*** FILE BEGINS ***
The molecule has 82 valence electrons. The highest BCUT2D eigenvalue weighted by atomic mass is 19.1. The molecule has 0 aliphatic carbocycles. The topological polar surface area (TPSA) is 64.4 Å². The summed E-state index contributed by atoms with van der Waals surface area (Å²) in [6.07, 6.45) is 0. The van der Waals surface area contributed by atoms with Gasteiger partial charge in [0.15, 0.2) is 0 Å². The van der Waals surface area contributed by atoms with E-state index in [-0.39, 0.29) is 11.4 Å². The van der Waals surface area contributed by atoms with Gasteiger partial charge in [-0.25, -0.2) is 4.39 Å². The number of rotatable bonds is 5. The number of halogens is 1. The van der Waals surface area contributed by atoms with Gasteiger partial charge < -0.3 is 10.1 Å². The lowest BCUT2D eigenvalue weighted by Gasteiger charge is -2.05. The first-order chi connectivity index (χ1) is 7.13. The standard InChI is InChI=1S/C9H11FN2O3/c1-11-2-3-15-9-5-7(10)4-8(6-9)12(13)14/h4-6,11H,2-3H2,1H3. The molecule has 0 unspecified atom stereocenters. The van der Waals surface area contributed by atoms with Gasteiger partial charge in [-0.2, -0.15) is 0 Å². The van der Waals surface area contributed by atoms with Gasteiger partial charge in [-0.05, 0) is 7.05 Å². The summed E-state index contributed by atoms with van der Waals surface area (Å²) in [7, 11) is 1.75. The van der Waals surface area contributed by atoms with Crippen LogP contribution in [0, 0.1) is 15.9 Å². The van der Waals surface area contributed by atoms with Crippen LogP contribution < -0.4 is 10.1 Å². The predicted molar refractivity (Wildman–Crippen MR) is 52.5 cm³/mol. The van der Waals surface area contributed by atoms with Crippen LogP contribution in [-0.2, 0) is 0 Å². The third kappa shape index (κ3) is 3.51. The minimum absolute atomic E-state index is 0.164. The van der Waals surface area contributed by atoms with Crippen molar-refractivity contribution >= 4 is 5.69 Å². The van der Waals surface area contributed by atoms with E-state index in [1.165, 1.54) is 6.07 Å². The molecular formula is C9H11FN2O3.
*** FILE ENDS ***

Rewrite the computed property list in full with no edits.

The molecule has 82 valence electrons. The highest BCUT2D eigenvalue weighted by atomic mass is 19.1. The molecule has 0 aliphatic carbocycles. The topological polar surface area (TPSA) is 64.4 Å². The summed E-state index contributed by atoms with van der Waals surface area (Å²) in [6.07, 6.45) is 0. The van der Waals surface area contributed by atoms with Gasteiger partial charge in [0.15, 0.2) is 0 Å². The van der Waals surface area contributed by atoms with E-state index in [-0.39, 0.29) is 11.4 Å². The van der Waals surface area contributed by atoms with Gasteiger partial charge in [-0.25, -0.2) is 4.39 Å². The number of rotatable bonds is 5. The number of halogens is 1. The van der Waals surface area contributed by atoms with Gasteiger partial charge < -0.3 is 10.1 Å². The lowest BCUT2D eigenvalue weighted by Gasteiger charge is -2.05. The first-order chi connectivity index (χ1) is 7.13. The standard InChI is InChI=1S/C9H11FN2O3/c1-11-2-3-15-9-5-7(10)4-8(6-9)12(13)14/h4-6,11H,2-3H2,1H3. The molecule has 0 unspecified atom stereocenters. The van der Waals surface area contributed by atoms with Gasteiger partial charge in [-0.2, -0.15) is 0 Å². The van der Waals surface area contributed by atoms with Gasteiger partial charge in [-0.05, 0) is 7.05 Å². The summed E-state index contributed by atoms with van der Waals surface area (Å²) in [7, 11) is 1.75. The van der Waals surface area contributed by atoms with Crippen LogP contribution in [0, 0.1) is 15.9 Å². The van der Waals surface area contributed by atoms with Crippen LogP contribution < -0.4 is 10.1 Å². The predicted molar refractivity (Wildman–Crippen MR) is 52.5 cm³/mol. The van der Waals surface area contributed by atoms with Crippen LogP contribution in [-0.2, 0) is 0 Å². The third kappa shape index (κ3) is 3.51. The minimum absolute atomic E-state index is 0.164. The van der Waals surface area contributed by atoms with Crippen molar-refractivity contribution >= 4 is 5.69 Å². The van der Waals surface area contributed by atoms with E-state index in [1.165, 1.54) is 6.07 Å². The molecular formula is C9H11FN2O3.